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Celebrations as City of Cape Town agrees to take Kataza the baboon home to Slangkop – Bukipress

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  • A group of animal activists are celebrating a small victory after the City of Cape Town decided to return Kataza the baboon to its home in Slangkop, Kommetjie.
  • The City had relocated the beloved Cape chacma baboon to Tokai to monitor and track its movements.
  • The baboon was relocated to Tokai after the City’s service provider conceded they were unable to manage Kataza in Kommetjie and submitted two applications to euthanise the baboon.

There was a celebratory mood in Tokai, Cape Town, on Saturday as a group of “baboon angels” huddled around a mobile phone to hear Ryno Engelbrecht announce that the City of Cape Town had acceded to his demands and that Kataza the baboon would be returned to its home range on Slangkop, Kommetjie.

The group had been protecting the beloved Cape chacma baboon for 75 days.

The “baboon angels”, a group of animal activists determined to protect the baboon from the urban hazards of Tokai, have been diligently monitoring and tracking it since its relocation from Slangkop to Tokai by the City in August.

Kataza was relocated after the City’s service provider, Human and Wildlife Solutions (HWS), conceded they were unable to manage the baboon in Kommetjie and submitted two applications to kill (“euthanise”) it, both of which were rejected.

In October, Engelbrecht launched an application in the High Court in Cape Town, accusing the City of animal cruelty in terms of the Animal Protection Act and challenged the City’s legal authority to manage wild animals.

The baboon angels celebrate news of Kataza’s return to Slangkop, in Tokai last night.

Supplied

In court papers, Engelbrecht demanded the removal of a GPS collar and ear tags, which had been fitted to track and identify the baboon, and its return to its home range on Slangkop. The GPS collar and ear tags were removed days after filing the application, but there was no indication the City would return Kataza to Slangkop.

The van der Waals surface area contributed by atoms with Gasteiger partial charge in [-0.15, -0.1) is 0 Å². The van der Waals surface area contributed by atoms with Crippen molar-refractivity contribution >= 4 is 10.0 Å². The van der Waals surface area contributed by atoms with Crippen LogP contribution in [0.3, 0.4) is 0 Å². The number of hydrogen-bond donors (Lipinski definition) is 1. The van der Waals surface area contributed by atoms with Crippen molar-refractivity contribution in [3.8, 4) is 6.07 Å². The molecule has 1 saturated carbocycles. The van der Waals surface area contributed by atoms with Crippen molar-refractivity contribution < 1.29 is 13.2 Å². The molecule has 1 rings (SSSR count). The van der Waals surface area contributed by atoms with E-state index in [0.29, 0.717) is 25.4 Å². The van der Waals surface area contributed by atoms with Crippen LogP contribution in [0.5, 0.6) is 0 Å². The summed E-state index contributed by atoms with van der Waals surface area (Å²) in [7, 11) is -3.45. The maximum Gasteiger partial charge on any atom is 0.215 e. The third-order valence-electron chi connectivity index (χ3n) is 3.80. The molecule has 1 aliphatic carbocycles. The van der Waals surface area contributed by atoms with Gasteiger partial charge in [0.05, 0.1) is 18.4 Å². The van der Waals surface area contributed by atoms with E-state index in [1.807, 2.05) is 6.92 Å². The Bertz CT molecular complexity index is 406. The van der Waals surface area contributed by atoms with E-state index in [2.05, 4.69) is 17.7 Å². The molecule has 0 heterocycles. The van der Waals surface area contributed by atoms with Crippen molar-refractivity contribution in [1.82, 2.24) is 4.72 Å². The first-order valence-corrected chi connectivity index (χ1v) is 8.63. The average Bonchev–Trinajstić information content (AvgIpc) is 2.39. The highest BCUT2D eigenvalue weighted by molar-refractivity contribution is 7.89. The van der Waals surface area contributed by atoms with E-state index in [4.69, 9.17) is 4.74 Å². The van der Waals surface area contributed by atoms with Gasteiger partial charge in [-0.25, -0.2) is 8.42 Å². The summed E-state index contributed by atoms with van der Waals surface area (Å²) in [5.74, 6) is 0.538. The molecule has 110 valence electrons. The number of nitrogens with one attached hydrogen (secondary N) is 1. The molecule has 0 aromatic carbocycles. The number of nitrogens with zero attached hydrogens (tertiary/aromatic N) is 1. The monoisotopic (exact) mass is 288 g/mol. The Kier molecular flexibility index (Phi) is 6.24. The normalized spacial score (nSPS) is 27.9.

Instead, the City insisted the chacma baboon was successfully integrating into the Tokai troop, but this was dismissed by the “baboon angels”, who daily monitored and tracked the baboon through Tokai.

The City initially opposed the application, but the legal battle took a dramatic and unexpected turn on Friday when the City’s legal counsel requested a meeting with Engelbrecht’s counsel and offered to settle.

The agreement confirms “the City intends relocating it to the Slangkop troop… as soon as practically possible” and that “if it needs veterinary attention, it will be provided”.

Engelbrecht agreed to withdraw the application “once SK11 has been released within the Slangkop troop home range”.

The settlement is an embarrassing defeat for the City’s Mayoral Committee Member for Environment Marian Nieuwoudt, who had insisted Kataza was integrating into the Tokai troop.

Public outrage

Kataza’s relocation sparked public outrage and a petition by more than 30 000 signatories calling on Nieuwoudt to return the baboon to Slangkop.

It also has implications for the City’s policy of relocating adult male baboons and future “relocations” of chacma baboons, which are increasingly confined to smaller isolated pockets around the peninsula. Most chacma baboons relocated to another troop end up dead – killed by the adult males of the troop it was moved to or killed by the City for being raiding baboons when not accepted into the troop.

The baboon angels set out to ensure that Kataza would not come to any harm, organising themselves into daily shifts, seven days a week.

Cape Town residents demonstrating against the relocation of Slangkop baboon, Kataza (Tred Magill, News24)

While very happy with the settlement, Engelbrecht said he would be seeking legal counsel about the possibility of a further application to review the City’s baboon management guidelines, which are considered by many to be inhumane.

The High Court application was also brought against Cape Nature, who issues “non-transferable” permits to HWS, to manage the baboon on behalf of the City; and against South African National Parks (SANParks), as the baboon troops of the peninsula originate from the Table Mountain National Park (TMNP).

SANParks did not oppose the application and Cape Nature filed a notice to abide by an “explanatory affidavit” from executive director Dr Ernst Baard, who claimed the decision to relocate Kataza had been made by Julia Wood.

A letter from the City’s attorneys, Cluver Markotter, later confirmed “the decision was made jointly” by Julia Wood, Dalton Gibbs, Dorothy Breed and Owen Wittridge, employed in the City’s Environmental Management Department.

Linden Rhoda, director of the City’s current service provider Nature Conservation Consultants (NCC), said he had been advised of the settlement by Wood at about 17:30 on Saturday, but had not received any instruction to capture or relocate Kataza.

Nieuwoudt was not available for comment.

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